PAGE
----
Planned upgrades are set to render the venerable 1-megabit-per-second network hundreds of times faster than it is today, which will drastically increase the capabilities of existing combat systems such as the F-16 and F-15 jet fighters, C-130 airlifter, AH-64 attack helicopter, and even armored vehicles like the M1 Abrams tank and Bradley Fighting Vehicle.
By John Keller
The MIL-STD-1553 databus has been a reliable constant in a quickly changing landscape of military technology. Its proponents praise the ageing databus as one of the most reliable networks ever created. At the same time, however, the 1553’s limited throughput-just 1 megabit per second-is widely seen as an information-flow bottleneck in an increasingly data-hungry world.
While traditional 1553 will remain a fixture in military applications for the foreseeable future, developments are in the works to catapult the databus into the realm of high-speed networks to give thousands of military platforms and munitions added capabilities and new leases on life.
The MIL-STD-1553 databus represents the genesis of what we call network-centric warfare today-the most fundamental change over the past half-century in how the U.S. military and its allies take the fight to their enemies.
Since its inception in the early 1970s, the 1553 has helped transform military avionics, vetronics, and shipboard electronics from hard-wired point-to-point “federated” architectures to networked designs in which sensors, weapons, and vehicular-control subsystems share and distribute crucial information.
This evolution from federated to networked electronic architectures continues today with efforts to create a digital networked battlefield, in which a retooled 1553 databus will continue to play an important role. Network-centric warfare, put simply, connects everyone and everything involved with the military on wired or wireless data networks in much the same way that much of the world’s population is connected today via the Internet.
A high-speed 1553 databus has the potential help give existing aircraft, combat vehicles, and other military platforms much-needed capabilities such as sensor fusion, streaming video, and smart weapons, all with little or no changes to the original electronic architectures.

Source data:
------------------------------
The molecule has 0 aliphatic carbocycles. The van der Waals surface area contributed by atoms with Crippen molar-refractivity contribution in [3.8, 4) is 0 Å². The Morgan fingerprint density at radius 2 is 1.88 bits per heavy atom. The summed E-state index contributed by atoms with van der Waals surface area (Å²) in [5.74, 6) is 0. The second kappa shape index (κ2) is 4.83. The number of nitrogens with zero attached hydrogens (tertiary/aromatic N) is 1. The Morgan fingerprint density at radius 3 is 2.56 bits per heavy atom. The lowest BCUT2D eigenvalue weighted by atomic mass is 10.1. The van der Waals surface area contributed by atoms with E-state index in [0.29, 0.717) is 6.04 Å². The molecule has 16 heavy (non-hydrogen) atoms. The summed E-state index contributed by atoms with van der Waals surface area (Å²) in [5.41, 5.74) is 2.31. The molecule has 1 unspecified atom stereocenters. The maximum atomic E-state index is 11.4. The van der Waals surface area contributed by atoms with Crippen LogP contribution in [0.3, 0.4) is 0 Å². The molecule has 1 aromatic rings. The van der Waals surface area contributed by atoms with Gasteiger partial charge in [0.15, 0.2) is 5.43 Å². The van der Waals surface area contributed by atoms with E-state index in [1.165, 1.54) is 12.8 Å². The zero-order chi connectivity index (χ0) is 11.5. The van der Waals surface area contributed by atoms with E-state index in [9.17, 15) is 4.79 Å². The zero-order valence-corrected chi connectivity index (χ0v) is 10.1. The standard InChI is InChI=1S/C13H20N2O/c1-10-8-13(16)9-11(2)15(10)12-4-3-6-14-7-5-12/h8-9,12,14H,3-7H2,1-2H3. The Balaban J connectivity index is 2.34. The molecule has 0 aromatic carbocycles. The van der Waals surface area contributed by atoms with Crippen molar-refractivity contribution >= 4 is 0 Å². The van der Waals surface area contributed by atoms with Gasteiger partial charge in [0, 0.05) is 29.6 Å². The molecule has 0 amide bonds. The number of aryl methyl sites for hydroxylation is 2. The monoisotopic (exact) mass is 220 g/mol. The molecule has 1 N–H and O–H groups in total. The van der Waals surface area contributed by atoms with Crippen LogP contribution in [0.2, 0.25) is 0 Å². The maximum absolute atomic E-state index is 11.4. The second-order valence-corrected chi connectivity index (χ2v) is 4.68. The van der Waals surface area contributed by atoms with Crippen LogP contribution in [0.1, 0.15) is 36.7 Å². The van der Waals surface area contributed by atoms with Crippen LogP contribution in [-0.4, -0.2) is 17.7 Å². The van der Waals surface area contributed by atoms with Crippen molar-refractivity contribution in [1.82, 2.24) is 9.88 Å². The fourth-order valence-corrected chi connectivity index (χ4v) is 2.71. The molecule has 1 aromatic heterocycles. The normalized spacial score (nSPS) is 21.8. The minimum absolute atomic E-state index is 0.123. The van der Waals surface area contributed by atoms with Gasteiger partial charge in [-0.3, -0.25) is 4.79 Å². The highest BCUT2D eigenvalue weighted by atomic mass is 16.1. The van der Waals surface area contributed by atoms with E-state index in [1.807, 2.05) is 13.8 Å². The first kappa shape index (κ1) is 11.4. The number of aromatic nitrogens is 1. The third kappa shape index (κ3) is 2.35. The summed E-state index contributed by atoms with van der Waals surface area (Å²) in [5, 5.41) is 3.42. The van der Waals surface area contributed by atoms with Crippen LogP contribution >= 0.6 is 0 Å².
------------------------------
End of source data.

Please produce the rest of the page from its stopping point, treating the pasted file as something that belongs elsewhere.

“It removes a barrier to improvements,” explains Darrel Hopper, principal engineer at the U.S. Air Force Research Laboratory Human Effectiveness Directorate at Wright-Patterson Air Force Base, Ohio. “If you want to put a better sensor on an airplane, it will push more bits through. If the bandwidth isn’t there, they can’t accept the technology from the lab.”
Continuing need for 1553
With built-in redundancy, the traditional 1553 functions has long been the first choice of avionics designers for in intense electromagnetic noise, withstands damage, and the effects of hasty field repairs.
“The reason for 1553 in command and control was its robustness, deterministic nature, and its ability to pull signal out of a tremendous noise environment,” explains Roy Nardin, co-president of National Hybrid Inc. of Ronkonkoma, N.Y.
The 1553 also has one of the largest installed bases of any military network. Estimates place the number of aircraft worldwide with 1553 close to 30,000, and the total number of deployed 1553 terminals, including munitions, at close to 1 million.
Such a large installed base is ripe for systems upgrades. Systems designers know by experience that the 1553 databus will work in life- and mission-critical conditions, so they are understandably reluctant to abandon something with such a performance track record. The 1553 databus, in fact, has remained unchanged for the past two decades since its Notice 2 revisions came out in 1986.
That period of stability, however, is about to come to an end, as the U.S. military and its industry suppliers seek to boost the speed of 1553. Providers range from conservative to risky in their approaches to increasing the speed of the databus, with a variety of approaches.